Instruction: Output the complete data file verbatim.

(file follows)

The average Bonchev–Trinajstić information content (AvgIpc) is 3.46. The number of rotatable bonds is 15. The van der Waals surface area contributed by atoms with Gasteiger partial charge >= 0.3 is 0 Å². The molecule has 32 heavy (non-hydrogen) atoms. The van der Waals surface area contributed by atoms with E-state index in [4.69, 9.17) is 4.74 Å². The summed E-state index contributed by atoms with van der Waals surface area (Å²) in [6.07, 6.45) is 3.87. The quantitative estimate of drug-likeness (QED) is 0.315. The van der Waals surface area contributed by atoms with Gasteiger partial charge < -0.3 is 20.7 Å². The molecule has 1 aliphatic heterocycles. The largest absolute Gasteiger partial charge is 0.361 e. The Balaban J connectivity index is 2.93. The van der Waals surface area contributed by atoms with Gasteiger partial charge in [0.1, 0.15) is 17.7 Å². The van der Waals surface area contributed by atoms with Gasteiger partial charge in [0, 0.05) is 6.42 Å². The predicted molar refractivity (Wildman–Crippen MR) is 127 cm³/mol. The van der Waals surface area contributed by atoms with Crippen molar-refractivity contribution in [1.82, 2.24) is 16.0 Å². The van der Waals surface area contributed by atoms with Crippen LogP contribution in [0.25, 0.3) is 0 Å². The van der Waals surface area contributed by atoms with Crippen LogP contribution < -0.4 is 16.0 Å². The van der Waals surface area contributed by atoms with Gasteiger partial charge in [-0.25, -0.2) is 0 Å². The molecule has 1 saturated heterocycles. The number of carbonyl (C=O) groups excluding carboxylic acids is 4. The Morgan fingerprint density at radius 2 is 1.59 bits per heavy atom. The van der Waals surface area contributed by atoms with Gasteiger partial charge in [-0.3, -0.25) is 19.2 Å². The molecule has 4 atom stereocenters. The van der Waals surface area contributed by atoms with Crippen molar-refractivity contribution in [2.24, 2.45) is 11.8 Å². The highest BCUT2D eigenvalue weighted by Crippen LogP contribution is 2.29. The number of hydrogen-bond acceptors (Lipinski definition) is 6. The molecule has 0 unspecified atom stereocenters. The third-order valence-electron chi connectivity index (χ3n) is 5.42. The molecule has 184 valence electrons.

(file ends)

The average Bonchev–Trinajstić information content (AvgIpc) is 3.46. The number of rotatable bonds is 15. The van der Waals surface area contributed by atoms with Gasteiger partial charge >= 0.3 is 0 Å². The molecule has 32 heavy (non-hydrogen) atoms. The van der Waals surface area contributed by atoms with E-state index in [4.69, 9.17) is 4.74 Å². The summed E-state index contributed by atoms with van der Waals surface area (Å²) in [6.07, 6.45) is 3.87. The quantitative estimate of drug-likeness (QED) is 0.315. The van der Waals surface area contributed by atoms with Gasteiger partial charge < -0.3 is 20.7 Å². The molecule has 1 aliphatic heterocycles. The largest absolute Gasteiger partial charge is 0.361 e. The Balaban J connectivity index is 2.93. The van der Waals surface area contributed by atoms with Gasteiger partial charge in [0.1, 0.15) is 17.7 Å². The van der Waals surface area contributed by atoms with Gasteiger partial charge in [0, 0.05) is 6.42 Å². The predicted molar refractivity (Wildman–Crippen MR) is 127 cm³/mol. The van der Waals surface area contributed by atoms with Crippen molar-refractivity contribution in [1.82, 2.24) is 16.0 Å². The van der Waals surface area contributed by atoms with Crippen LogP contribution in [0.25, 0.3) is 0 Å². The van der Waals surface area contributed by atoms with Crippen LogP contribution < -0.4 is 16.0 Å². The van der Waals surface area contributed by atoms with Gasteiger partial charge in [-0.25, -0.2) is 0 Å². The molecule has 1 saturated heterocycles. The number of carbonyl (C=O) groups excluding carboxylic acids is 4. The Morgan fingerprint density at radius 2 is 1.59 bits per heavy atom. The van der Waals surface area contributed by atoms with Gasteiger partial charge in [-0.3, -0.25) is 19.2 Å². The molecule has 4 atom stereocenters. The van der Waals surface area contributed by atoms with Crippen molar-refractivity contribution in [2.24, 2.45) is 11.8 Å². The highest BCUT2D eigenvalue weighted by Crippen LogP contribution is 2.29. The number of hydrogen-bond acceptors (Lipinski definition) is 6. The molecule has 0 unspecified atom stereocenters. The third-order valence-electron chi connectivity index (χ3n) is 5.42. The molecule has 184 valence electrons.